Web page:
"A political system resting on professional party politicians is clearly fatal to all liberty and national well-being. It represents a total destruction of our historic Parliamentary constitution behind whose forms, institutions and ceremonies it has disguised itself whilst at the same time rendering them meaningless. The full meaning of Parliamentary supremacy is now lost to us by the constitutional corruptions which the professional politician has fomented by their appeals to an alien and fraudulent political ideology. By clearly identifying and correcting these corruptions we can recover the enduring qualities of strength and freedom of our parliamentary constitution for which generations of Englishmen have for centuries been ready to sacrifice their lives and their possessions" - Richard Crossman (1907-74) Introduction to Bagehot's, “The English Constitution", 1867.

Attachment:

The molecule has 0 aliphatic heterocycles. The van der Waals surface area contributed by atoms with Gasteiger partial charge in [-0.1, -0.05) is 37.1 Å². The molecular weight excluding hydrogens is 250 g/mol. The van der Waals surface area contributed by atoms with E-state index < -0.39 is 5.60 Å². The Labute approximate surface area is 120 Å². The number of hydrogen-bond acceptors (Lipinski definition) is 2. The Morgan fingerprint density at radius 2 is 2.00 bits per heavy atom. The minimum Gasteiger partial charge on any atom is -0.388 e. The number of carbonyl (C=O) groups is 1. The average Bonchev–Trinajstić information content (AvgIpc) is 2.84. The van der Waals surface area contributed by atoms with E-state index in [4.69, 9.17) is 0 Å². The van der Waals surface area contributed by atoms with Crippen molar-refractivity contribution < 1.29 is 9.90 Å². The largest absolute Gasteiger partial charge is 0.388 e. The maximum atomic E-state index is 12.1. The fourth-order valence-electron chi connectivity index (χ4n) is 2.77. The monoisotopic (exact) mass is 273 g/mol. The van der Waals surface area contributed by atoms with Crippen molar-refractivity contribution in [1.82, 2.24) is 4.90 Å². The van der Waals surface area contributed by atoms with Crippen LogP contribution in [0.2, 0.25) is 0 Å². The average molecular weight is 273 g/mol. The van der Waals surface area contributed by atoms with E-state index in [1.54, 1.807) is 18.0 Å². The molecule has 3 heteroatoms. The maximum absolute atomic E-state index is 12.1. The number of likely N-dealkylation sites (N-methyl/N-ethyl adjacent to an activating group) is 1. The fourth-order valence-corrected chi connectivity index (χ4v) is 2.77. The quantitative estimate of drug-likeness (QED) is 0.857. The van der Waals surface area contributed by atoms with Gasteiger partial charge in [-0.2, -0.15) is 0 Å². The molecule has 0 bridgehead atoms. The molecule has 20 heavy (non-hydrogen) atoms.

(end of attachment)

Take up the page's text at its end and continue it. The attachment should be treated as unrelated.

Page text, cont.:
English philosopher and physician, John Locke, widely regarded as one of the most influential of enlightenment thinkers and commonly known as the ‘Father of Liberalism’, had no doubts that the people remain sovereign:
“there remains still in the people the supreme power to remove or alter the legislative when they find the legislative act contrary to the trust reposed in them.”
The power to achieve this lies in the common law of the People once it has their full backing. Winston Churchill was confident of the safeguards contained in the common law system of trial by jury of the Magna Carta, writing in his ‘History of The English-Speaking Peoples’, he said:
“and when in subsequent ages the State, swollen with its own authority, has attempted to ride roughshod over the rights and liberties of the subject it is to this doctrine that appeal has again and again been made, and never, as yet, without success.”